Very cold

Discussion in 'Digital SLR' started by Peter, Jan 23, 2006.

  1. Peter

    Peter Guest

    Can temperatures in range of -15C...-20C (about -10F) stop lens from
    working? I've had it several times when aperture control + AF wouldn't work
    outdoors. Cycling battery power usually helped. Is this a problem with lens,
    or 'normal' and I simply shouldn't expose camera to such temps? Canon 20D +
    Sigma 28-70 f/2.8

    Peter
     
    Peter, Jan 23, 2006
    #1
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  2. At -10F the battery is dead and any lubrication becomes thick,
    or even solid.

    I wouldn't know about a Canon 20D / Sigma 28-70, but generally
    if you want a camera to work at those temps you'll have to have
    it specially serviced. All lubrication is removed, thus it will
    wear out relatively fast. Also you need something in the way of
    an external battery pack that enables powering the camera with a
    battery that is inside your coat.
     
    Floyd Davidson, Jan 23, 2006
    #2
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  3. Peter

    default Guest

    I took my Canon Rebel Rebel XT 350D and subjected it to taking about 1000
    pictures in some serious cold at times. The humidity is usually quite low
    though when it was really cold. The 18-55mm Canon lens always did fine in
    the cold as did the camera. I used the battery grip with two lithium
    batteries and it was never a problem. The main thing from the Canon
    literature is not to charge the batteries below O C. I have read in other
    places of people using Rebel XT's to -20C. The 20D is similiar so I would
    expect it to work ok. The salesman where I bought the camera told me that
    many do not work well in cold but that he had many reports of the canon
    DSLR's working good in the cold. The Canon manual lists operating
    temperature of 0-40C and <80% relative humidity.

    The Sigma 70-300mm DG Macro lens worked great most of the time, but did stop
    working a couple of times. I turned the power off, pressed the lens
    release, rotated the lens just a bit and then back to seated, then turned
    the power on and it worked again. I imagine that removing and re-inserting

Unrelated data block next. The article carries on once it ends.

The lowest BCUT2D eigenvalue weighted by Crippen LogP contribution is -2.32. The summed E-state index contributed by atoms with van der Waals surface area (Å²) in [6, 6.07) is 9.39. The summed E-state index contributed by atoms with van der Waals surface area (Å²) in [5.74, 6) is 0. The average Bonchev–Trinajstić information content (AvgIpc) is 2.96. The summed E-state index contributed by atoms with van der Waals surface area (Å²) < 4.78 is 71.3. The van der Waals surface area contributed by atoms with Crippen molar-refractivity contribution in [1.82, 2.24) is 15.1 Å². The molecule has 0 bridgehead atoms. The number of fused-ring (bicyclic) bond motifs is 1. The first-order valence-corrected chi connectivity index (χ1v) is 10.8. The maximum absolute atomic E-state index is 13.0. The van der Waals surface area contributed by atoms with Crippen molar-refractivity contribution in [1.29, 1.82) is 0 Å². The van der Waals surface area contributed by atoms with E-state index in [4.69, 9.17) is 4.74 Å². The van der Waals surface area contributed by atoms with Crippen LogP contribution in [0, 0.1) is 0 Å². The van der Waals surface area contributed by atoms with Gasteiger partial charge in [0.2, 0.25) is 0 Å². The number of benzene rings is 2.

the batteries would have a similiar effect.

    The Sigma documentation doesn't show the operating temperature limits, but I
    imagine it isn't designed to be too cold. The Canon kit lens has very loose
    construction, but it feels like the Sigma has much closer tolerances
    mechanically. Possibly it gets too tight although it felt ok turning the
    zoom and focus rings.

    The pictures turned out great though. It was extremely bright out so even
    the "cheap" lenses did quite well. Shutter speeds were usually 1/500 -
    1/1000 sec at ISO 100-200 even at F8-11.
     
    default, Jan 23, 2006
    #3
  4. Peter

    Mike King Guest

    -10F isn't cold, we have temperatures in that range most winters. The only
    camera I couldn't use at that temp was my Contax RTS, the battery shut down.
    Not a lubricant problem. Lubrication issues are more common at 40 below
    (either C or F it's the same point on both scales). Look into a remote
    battery pack that you can keep inside your parka and run a wire down the
    sleeve to your camera.
     
    Mike King, Jan 23, 2006
    #4
  5. Peter

    Mike King Guest

    Lithium batteries are better than alkaline or silver oxide at low temps but
    there will come a time when they all loose power.
     
    Mike King, Jan 23, 2006
    #5
  6. Well, we do get that warm now and then...

    Current temperature here is -15F with a windchill of -43.
    Lubrication can be a problem at much warmer than -10F. Typical
    non-synthetic motor oil is jello at -10F. Almost any kind of
    grease that is not designed for Arctic use is solid at -10F.

    Typcically the light oils used in cameras won't be that bad.
    But it may be difficult to focus lenses, and AF may not work.
    Shutter speeds may be inaccurate, and the aperture blades may
    stick without closing down completely.

    Hence it isn't so much that the camera will refuse to function
    at all, but a question of just what it does when it functions.
     
    Floyd Davidson, Jan 24, 2006
    #6
  7. Peter

    Ray Heindl Guest

    Or you could carry two batteries, one in a warm pocket and one in the
    camera. Switch them when the camera starts to have problems. You
    might want to put the cold one in a plastic bag before putting it in
    your pocket, to keep condensation off.
     
    Ray Heindl, Jan 24, 2006
    #7
  8. Peter

    Alan Browne Guest


    I've shot below -20°C and never had a lens problem (I don't use AF very
    much, however).

    I have had film jam once in the body at -17°C on a very windy day (and
    close to a helicopter operating above/around me). Same camera at below
    -20°C on other occasions, no prob.

    Digital: if the monitor LCD gets very cold it may become very sluggish.

    Cheers,
    Alan
     
    Alan Browne, Jan 28, 2006
    #8
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